The primary conflict in the García family that runs through the novel is between the father, Carlos García, and the daughters. His conservative upbringing engrained the idea of strict patriarchal control, and he could never completely hide his disappointment at having only daughters and no sons. As the girls grow up and seek their individual voices and paths, their rebellions against his control include self-destructive behavior such as drug use. After they move to the United States, conflicts with their mother increase, as she worries over their Americanization even though she hopes to remain there.
One example of the father’s lack of understanding is his treatment of Yolanda—not just dismissing her dreams of writing, but actually tearing up her work. Sofia, in going against her father’s wishes by marrying a German man, becomes estranged from him for years. However, she cannot abandon the hope that she could win the approval he will only bestow on males—even her own son.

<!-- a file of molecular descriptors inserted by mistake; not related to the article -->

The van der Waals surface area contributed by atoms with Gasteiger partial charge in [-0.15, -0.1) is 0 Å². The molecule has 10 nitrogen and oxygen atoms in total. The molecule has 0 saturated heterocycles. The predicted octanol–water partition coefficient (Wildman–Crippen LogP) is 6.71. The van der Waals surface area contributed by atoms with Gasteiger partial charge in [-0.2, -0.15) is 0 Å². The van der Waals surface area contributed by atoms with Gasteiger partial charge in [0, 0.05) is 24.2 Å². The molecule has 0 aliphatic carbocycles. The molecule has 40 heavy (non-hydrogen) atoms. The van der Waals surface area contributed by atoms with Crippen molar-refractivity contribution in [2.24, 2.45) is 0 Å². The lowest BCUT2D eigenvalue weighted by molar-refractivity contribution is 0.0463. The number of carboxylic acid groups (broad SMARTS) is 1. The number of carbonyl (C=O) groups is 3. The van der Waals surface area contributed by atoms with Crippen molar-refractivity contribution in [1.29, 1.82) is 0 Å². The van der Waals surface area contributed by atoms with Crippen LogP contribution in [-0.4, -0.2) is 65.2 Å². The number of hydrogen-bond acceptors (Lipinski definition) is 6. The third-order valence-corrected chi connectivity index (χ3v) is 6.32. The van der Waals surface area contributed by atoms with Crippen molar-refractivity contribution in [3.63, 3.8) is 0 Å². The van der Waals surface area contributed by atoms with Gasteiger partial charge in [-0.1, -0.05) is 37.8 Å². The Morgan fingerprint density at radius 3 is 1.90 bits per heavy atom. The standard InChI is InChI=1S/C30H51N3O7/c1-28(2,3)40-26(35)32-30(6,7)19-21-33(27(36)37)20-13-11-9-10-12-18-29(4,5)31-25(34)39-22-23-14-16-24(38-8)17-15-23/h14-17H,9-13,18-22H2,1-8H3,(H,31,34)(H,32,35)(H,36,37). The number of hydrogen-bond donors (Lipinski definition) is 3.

In addition, as they move into adulthood, conflicts among the girls sometimes create deep rifts. Age is one important factor; for example, Carla’s move to boarding school to finish her education more thoroughly Americanizes her than the others, who often feel—despite their desire for solidarity—that the cultural distance cannot be overcome.